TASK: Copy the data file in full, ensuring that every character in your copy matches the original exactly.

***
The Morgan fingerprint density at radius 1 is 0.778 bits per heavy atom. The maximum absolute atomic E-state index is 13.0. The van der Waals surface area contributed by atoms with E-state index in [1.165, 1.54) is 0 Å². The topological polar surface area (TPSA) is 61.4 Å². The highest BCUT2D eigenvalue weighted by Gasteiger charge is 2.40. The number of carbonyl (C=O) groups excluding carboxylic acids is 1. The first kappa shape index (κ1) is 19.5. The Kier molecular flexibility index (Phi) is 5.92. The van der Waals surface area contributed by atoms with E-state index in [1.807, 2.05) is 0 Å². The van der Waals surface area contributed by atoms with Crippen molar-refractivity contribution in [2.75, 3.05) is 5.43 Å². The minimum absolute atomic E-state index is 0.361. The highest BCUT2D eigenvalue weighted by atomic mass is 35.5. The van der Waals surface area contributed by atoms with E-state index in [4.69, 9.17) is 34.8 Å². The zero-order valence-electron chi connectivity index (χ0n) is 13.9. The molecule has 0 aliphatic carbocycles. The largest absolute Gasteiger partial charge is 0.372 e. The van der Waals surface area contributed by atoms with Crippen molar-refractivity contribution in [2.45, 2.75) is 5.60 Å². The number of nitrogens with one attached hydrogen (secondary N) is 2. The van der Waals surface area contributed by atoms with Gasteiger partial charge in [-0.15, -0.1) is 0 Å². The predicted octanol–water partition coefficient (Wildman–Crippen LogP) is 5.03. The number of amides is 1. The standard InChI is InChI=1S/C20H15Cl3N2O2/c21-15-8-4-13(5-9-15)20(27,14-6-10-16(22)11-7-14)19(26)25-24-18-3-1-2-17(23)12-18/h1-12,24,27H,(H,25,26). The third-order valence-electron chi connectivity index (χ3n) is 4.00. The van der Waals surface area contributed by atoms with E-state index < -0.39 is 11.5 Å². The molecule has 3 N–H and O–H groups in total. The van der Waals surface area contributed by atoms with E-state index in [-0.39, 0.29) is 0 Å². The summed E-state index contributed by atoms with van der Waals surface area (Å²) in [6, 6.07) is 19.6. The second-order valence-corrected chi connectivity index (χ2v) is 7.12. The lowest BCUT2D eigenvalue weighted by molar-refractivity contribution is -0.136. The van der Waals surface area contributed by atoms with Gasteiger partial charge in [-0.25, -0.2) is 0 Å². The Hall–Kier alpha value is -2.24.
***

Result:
The Morgan fingerprint density at radius 1 is 0.778 bits per heavy atom. The maximum absolute atomic E-state index is 13.0. The van der Waals surface area contributed by atoms with E-state index in [1.165, 1.54) is 0 Å². The topological polar surface area (TPSA) is 61.4 Å². The highest BCUT2D eigenvalue weighted by Gasteiger charge is 2.40. The number of carbonyl (C=O) groups excluding carboxylic acids is 1. The first kappa shape index (κ1) is 19.5. The Kier molecular flexibility index (Phi) is 5.92. The van der Waals surface area contributed by atoms with E-state index in [1.807, 2.05) is 0 Å². The van der Waals surface area contributed by atoms with Crippen molar-refractivity contribution in [2.75, 3.05) is 5.43 Å². The minimum absolute atomic E-state index is 0.361. The highest BCUT2D eigenvalue weighted by atomic mass is 35.5. The van der Waals surface area contributed by atoms with E-state index in [4.69, 9.17) is 34.8 Å². The zero-order valence-electron chi connectivity index (χ0n) is 13.9. The molecule has 0 aliphatic carbocycles. The largest absolute Gasteiger partial charge is 0.372 e. The van der Waals surface area contributed by atoms with Crippen molar-refractivity contribution in [2.45, 2.75) is 5.60 Å². The number of nitrogens with one attached hydrogen (secondary N) is 2. The van der Waals surface area contributed by atoms with Gasteiger partial charge in [-0.15, -0.1) is 0 Å². The predicted octanol–water partition coefficient (Wildman–Crippen LogP) is 5.03. The number of amides is 1. The standard InChI is InChI=1S/C20H15Cl3N2O2/c21-15-8-4-13(5-9-15)20(27,14-6-10-16(22)11-7-14)19(26)25-24-18-3-1-2-17(23)12-18/h1-12,24,27H,(H,25,26). The third-order valence-electron chi connectivity index (χ3n) is 4.00. The van der Waals surface area contributed by atoms with E-state index < -0.39 is 11.5 Å². The molecule has 3 N–H and O–H groups in total. The van der Waals surface area contributed by atoms with E-state index in [-0.39, 0.29) is 0 Å². The summed E-state index contributed by atoms with van der Waals surface area (Å²) in [6, 6.07) is 19.6. The second-order valence-corrected chi connectivity index (χ2v) is 7.12. The lowest BCUT2D eigenvalue weighted by molar-refractivity contribution is -0.136. The van der Waals surface area contributed by atoms with Gasteiger partial charge in [-0.25, -0.2) is 0 Å². The Hall–Kier alpha value is -2.24.